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Illustrators get their day in the gallery

For artists such as Chris Van Allsburg, children's books are anything but child's play.

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Van Allsburg creates his books through a process of call and response between the images and words. "I have the picture in my imagination," he says. "Sometimes the words come to me, because I see something, and I see there may be a story somewhere that ties things together. The drawings talk back to the text."

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Van Allsburg's books appeal to children and adults, but he says the only audience he thinks about while creating is himself.

"The contemplation of an audience contaminates the artistic process," he says. "It's never for anybody but me. I don't think about kids. I don't think about adults. I just think about the story. You can't use two compasses to get to your destination."

Van Allsburg, a graduate of and later a professor at the Rhode Island School of Design, recalls when his illustration students battled feelings of inferiority inflicted by the painting majors at the famous art school. The criticism was that illustrators aren't real artists because they produce work for the commercial market.

Revisions in critical thinking have broken down much of the old wall between "art" and "illustration." Artists once banished from scholarly consideration, from 19th-century salon painters to Norman Rockwell, have seen their aesthetic stock rise over the past decade.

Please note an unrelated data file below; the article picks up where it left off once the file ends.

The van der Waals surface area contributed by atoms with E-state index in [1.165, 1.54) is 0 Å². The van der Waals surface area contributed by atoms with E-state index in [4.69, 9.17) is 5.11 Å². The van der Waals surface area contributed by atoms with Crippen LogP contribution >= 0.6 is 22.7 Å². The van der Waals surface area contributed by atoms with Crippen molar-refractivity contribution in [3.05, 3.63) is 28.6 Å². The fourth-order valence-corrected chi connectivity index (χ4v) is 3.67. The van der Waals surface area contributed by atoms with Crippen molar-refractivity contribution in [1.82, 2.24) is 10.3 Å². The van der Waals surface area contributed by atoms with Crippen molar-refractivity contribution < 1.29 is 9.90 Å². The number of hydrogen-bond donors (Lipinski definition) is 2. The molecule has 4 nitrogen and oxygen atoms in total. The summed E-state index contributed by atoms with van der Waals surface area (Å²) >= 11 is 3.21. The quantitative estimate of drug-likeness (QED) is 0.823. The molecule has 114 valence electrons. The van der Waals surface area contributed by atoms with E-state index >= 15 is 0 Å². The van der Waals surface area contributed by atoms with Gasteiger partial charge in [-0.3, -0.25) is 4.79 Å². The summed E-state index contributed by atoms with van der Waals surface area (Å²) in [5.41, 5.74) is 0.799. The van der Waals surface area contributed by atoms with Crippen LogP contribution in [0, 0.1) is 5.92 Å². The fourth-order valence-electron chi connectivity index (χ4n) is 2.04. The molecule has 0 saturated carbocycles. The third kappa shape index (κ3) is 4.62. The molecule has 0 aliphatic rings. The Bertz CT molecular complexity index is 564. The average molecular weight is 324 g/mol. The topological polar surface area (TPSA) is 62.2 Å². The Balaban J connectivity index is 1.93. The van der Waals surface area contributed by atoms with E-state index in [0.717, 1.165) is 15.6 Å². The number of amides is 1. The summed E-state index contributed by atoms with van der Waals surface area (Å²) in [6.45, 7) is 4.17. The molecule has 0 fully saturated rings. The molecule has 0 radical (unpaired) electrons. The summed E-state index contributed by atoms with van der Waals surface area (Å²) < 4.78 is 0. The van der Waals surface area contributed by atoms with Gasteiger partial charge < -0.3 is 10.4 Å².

"It all seems like art to me. I just call myself an artist," Van Allsburg says.

"I always told them," he says of his students, "William Blake was an illustrator. Even Michelangelo had to deal with a pope who acted like [an art director]. There are vast opportunities within what seem like the confining restraints of an assignment."

The Eric Carle Museum is riding the wave of these recent reassessments, finding acceptance from serious quarters in the art world.

Art historian H. Nichols B. Clark left a position as head of education at the High Museum in Atlanta to be founding director of the Carle museum. Previously, he was curator of American paintings at the Chrysler Museum in Norfolk, Va., where he co-curated the first major exhibition ever to survey children's book illustration in America.

The 1960s saw tremendous change in children's books, spurred both by an expansion in federal money for libraries, which increased the market, and by the era's social changes, Mr. Clark says.

From innovative new techniques like the almost tie-dyed look of Eric Carle's collages, to stories that sometimes plumbed dark psychological territory, everything was opened up.

Van Allsburg is an inheritor of this expansion.

"He's taken the seemingly ordinary and made you feel a little squeamish," Clark observes. "He provokes a sense of wonder, mystery, and befuddlement."

Van Allsburg explains, "I like the idea of being able to stimulate feelings that are not present at the same time - the funny and the tragic, for instance. Those kind of dissonances."

Just as much of the best art for adults is rife with psychological complexities, Curley insists the same holds true for art for kids.

"Children are drawn to the unexpected," she says. "Art for children doesn't have to be simple. It doesn't have to have a happy ending. It can be full of questions and uncertainty."

'The Mysteries of Chris Van Allsburg' continues at the Eric Carle Museum of Picture Book Art in Amherst, Mass., through March 13.